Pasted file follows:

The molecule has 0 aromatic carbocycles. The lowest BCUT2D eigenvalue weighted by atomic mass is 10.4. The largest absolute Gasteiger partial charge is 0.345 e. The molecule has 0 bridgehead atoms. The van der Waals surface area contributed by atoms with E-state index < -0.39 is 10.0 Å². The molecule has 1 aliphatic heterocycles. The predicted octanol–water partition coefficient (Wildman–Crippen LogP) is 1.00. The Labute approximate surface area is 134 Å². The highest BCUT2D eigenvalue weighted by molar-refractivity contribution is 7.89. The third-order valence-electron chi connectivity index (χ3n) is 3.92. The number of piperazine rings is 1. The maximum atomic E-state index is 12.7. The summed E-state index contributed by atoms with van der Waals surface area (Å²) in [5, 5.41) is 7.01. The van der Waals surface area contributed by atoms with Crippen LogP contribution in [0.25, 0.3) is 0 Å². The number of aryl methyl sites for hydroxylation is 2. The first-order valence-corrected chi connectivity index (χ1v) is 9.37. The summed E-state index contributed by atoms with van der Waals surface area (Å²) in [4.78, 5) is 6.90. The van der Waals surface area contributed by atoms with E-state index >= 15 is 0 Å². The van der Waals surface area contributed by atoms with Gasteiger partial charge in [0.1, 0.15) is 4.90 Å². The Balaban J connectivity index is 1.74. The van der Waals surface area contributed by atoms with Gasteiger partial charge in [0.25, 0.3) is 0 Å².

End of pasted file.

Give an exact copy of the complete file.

The molecule has 0 aromatic carbocycles. The lowest BCUT2D eigenvalue weighted by atomic mass is 10.4. The largest absolute Gasteiger partial charge is 0.345 e. The molecule has 0 bridgehead atoms. The van der Waals surface area contributed by atoms with E-state index < -0.39 is 10.0 Å². The molecule has 1 aliphatic heterocycles. The predicted octanol–water partition coefficient (Wildman–Crippen LogP) is 1.00. The Labute approximate surface area is 134 Å². The highest BCUT2D eigenvalue weighted by molar-refractivity contribution is 7.89. The third-order valence-electron chi connectivity index (χ3n) is 3.92. The number of piperazine rings is 1. The maximum atomic E-state index is 12.7. The summed E-state index contributed by atoms with van der Waals surface area (Å²) in [5, 5.41) is 7.01. The van der Waals surface area contributed by atoms with Crippen LogP contribution in [0.25, 0.3) is 0 Å². The number of aryl methyl sites for hydroxylation is 2. The first-order valence-corrected chi connectivity index (χ1v) is 9.37. The summed E-state index contributed by atoms with van der Waals surface area (Å²) in [4.78, 5) is 6.90. The van der Waals surface area contributed by atoms with E-state index >= 15 is 0 Å². The van der Waals surface area contributed by atoms with Gasteiger partial charge in [0.1, 0.15) is 4.90 Å². The Balaban J connectivity index is 1.74. The van der Waals surface area contributed by atoms with Gasteiger partial charge in [0.25, 0.3) is 0 Å².